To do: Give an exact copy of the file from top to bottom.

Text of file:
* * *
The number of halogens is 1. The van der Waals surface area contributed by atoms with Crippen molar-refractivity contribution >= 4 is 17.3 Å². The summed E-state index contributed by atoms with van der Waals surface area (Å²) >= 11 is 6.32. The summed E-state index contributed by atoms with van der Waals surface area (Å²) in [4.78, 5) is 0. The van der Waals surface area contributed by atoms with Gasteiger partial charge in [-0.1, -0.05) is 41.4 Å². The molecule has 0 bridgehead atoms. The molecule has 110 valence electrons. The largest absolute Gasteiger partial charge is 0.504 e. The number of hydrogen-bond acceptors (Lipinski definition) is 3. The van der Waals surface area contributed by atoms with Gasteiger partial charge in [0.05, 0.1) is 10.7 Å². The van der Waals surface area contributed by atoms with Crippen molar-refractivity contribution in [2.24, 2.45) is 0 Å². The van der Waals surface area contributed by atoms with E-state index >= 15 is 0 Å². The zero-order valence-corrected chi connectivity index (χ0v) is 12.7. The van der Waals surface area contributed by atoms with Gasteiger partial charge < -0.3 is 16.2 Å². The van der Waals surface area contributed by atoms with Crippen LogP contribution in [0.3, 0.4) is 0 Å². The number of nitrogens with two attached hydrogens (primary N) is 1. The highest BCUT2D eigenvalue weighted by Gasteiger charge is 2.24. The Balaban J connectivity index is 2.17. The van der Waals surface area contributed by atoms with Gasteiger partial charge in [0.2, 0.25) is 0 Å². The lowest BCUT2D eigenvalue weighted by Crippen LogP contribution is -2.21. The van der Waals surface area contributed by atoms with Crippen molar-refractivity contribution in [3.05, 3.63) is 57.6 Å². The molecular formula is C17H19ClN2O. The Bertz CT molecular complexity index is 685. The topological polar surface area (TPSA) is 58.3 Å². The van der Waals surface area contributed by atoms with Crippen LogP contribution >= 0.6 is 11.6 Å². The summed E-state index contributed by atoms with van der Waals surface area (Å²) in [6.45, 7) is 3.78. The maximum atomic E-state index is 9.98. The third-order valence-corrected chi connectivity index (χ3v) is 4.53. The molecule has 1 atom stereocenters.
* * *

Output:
The number of halogens is 1. The van der Waals surface area contributed by atoms with Crippen molar-refractivity contribution >= 4 is 17.3 Å². The summed E-state index contributed by atoms with van der Waals surface area (Å²) >= 11 is 6.32. The summed E-state index contributed by atoms with van der Waals surface area (Å²) in [4.78, 5) is 0. The van der Waals surface area contributed by atoms with Gasteiger partial charge in [-0.1, -0.05) is 41.4 Å². The molecule has 0 bridgehead atoms. The molecule has 110 valence electrons. The largest absolute Gasteiger partial charge is 0.504 e. The number of hydrogen-bond acceptors (Lipinski definition) is 3. The van der Waals surface area contributed by atoms with Gasteiger partial charge in [0.05, 0.1) is 10.7 Å². The van der Waals surface area contributed by atoms with Crippen molar-refractivity contribution in [2.24, 2.45) is 0 Å². The van der Waals surface area contributed by atoms with E-state index >= 15 is 0 Å². The zero-order valence-corrected chi connectivity index (χ0v) is 12.7. The van der Waals surface area contributed by atoms with Gasteiger partial charge < -0.3 is 16.2 Å². The van der Waals surface area contributed by atoms with Crippen LogP contribution in [0.3, 0.4) is 0 Å². The number of nitrogens with two attached hydrogens (primary N) is 1. The highest BCUT2D eigenvalue weighted by Gasteiger charge is 2.24. The Balaban J connectivity index is 2.17. The van der Waals surface area contributed by atoms with Gasteiger partial charge in [0.2, 0.25) is 0 Å². The lowest BCUT2D eigenvalue weighted by Crippen LogP contribution is -2.21. The van der Waals surface area contributed by atoms with Crippen molar-refractivity contribution in [3.05, 3.63) is 57.6 Å². The molecular formula is C17H19ClN2O. The Bertz CT molecular complexity index is 685. The topological polar surface area (TPSA) is 58.3 Å². The van der Waals surface area contributed by atoms with Crippen LogP contribution >= 0.6 is 11.6 Å². The summed E-state index contributed by atoms with van der Waals surface area (Å²) in [6.45, 7) is 3.78. The maximum atomic E-state index is 9.98. The third-order valence-corrected chi connectivity index (χ3v) is 4.53. The molecule has 1 atom stereocenters.